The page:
There are a number of issues that should be considered when thinking about Debt Consolidation:
– It only is an option for a small segment of consumers.
– It involves a long duration (usually years) thereby increasing the likelihood of default due to a life event such as health issues or job loss.
– It typically only reduces the interest rate, not the balance, you have to pay the fees to the company negotiating, and thus is usually financially the weakest of all debt options.
– Oftentimes if you deal with a less than reputable debt consolidation company they do not tell you if one of your debts does not want to negotiate. Anecdotally we have had more clients than we can count relate stories to us of a creditor not accepting the deal, the client never knew, that is until they were served with a lawsuit.
– Sometimes people think that their monthly payments to the Debt Consolidation companies are going to their creditors right away when in fact the company is taking the payments, subtracting their fees, and saving the rest of the money until they have enough to offer lump-sum payments (i.e. Debt Settlement) to the creditors. There is no guarantee in this instance that any of the debts will be settled, even after years of making payments, and more importantly there is no protection, one or more of your creditors can and typically do initiate a lawsuit in the mean time.
– DO NOT EVER take a secured debt (like a 2nd Mortgage or HELOC on your home) to pay off your unsecured debt. Ok, that might be an overstatement and there could be a situation where doing such a thing makes sense, but we have yet to see it.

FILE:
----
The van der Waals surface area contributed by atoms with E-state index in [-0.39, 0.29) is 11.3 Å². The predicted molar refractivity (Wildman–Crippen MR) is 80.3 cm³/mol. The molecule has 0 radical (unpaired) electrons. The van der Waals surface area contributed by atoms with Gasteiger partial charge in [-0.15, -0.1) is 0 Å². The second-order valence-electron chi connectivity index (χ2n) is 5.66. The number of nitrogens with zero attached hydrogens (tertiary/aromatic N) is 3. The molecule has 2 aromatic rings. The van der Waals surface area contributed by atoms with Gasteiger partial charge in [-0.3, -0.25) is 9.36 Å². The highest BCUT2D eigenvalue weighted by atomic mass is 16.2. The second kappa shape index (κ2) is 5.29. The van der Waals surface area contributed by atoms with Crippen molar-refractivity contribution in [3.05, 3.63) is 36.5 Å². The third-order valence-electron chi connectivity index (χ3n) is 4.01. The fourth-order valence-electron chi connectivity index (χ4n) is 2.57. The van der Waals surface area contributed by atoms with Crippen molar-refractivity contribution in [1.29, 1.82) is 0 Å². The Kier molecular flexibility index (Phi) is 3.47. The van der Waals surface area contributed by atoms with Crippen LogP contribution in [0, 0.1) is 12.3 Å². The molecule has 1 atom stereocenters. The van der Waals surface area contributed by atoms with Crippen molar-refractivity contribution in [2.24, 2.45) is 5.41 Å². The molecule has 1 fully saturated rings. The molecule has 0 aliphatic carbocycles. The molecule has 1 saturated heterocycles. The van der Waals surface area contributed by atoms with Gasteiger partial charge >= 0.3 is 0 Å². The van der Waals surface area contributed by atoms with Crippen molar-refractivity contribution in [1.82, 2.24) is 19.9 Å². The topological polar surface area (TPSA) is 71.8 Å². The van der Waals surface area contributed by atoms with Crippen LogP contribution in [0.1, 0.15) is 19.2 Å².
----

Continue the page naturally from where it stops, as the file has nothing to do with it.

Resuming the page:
– DO NOT EVER, take out a loan or cash out a retirement to pay off your unsecured debt. Ok, this isn’t quite as bad as taking a 2nd out on your home, but it still ranks high. Before you waste your retirement make sure this is your only option.
– DO NOT EVER, borrow money from a family member or friend at a lower rate to pay off your unsecured debt without speaking with an attorney. While this may be a good option it may shut the door forever on your legal remedies.
The bottom line is that Debt Consolidation works well and is only a good option for a very small segment of the consumer. Typically the best person served by Debt Consolidation is:
– Higher income household;
– Someone who can still pay with reduced interest rates (typically because the banks have just bumped them up 15%);
– Limited or no access to a lump sum for a traditional settlement offer.
– A person for whom bankruptcy (likely a Chapter 13 Reorganization) is not an option.
– Someone with access to a lower interest rate unsecured loan either from a bank or family member. Though see the above warning about borrowing from family members.
Beware of Debt Help Scams – Office of Financial Empowerment
Many companies send offers to help you solve all of your debt problems quickly for a low fee.
Sounds like a good offer, right?
WRONG. Unfortunately, if an offer seems too good to be true, it usually is. Many of the companies promising to help you with your debt problems will actually cause more grief in the long run. Learn how to spot the signs of a scam.
Signs a “debt help” company is trying to pull a scam:
It promises to remove all of your debt.
FACT: Debt does not disappear unless you pay it off. Any company that says it can get rid of your debt is trying to rip you off.
It encourages you to take out a new loan without reviewing your financial situation.
Though many companies offer legitimate debt consolidation plans, a company that does not fully review your financial situation but tells you immediately to take out a loan is most likely trying to scam you. Likely, they will charge you their loan fees and interest on top of your current debts.
It requests substantial monthly service fees.
If you’re already struggling with debt payments, you should not add to your expenses by paying someone to manage debt that you can work out yourself or in consultation with a free or low-cost credit counselor
It tells you to stop making payments or contact your lenders.
FACT: Often, lenders are willing to work out a repayment plan with you. If the company tells you not to contact lenders, it might be withholding valuable information.
It asks you to sign blank forms or sign over your property’s ownership.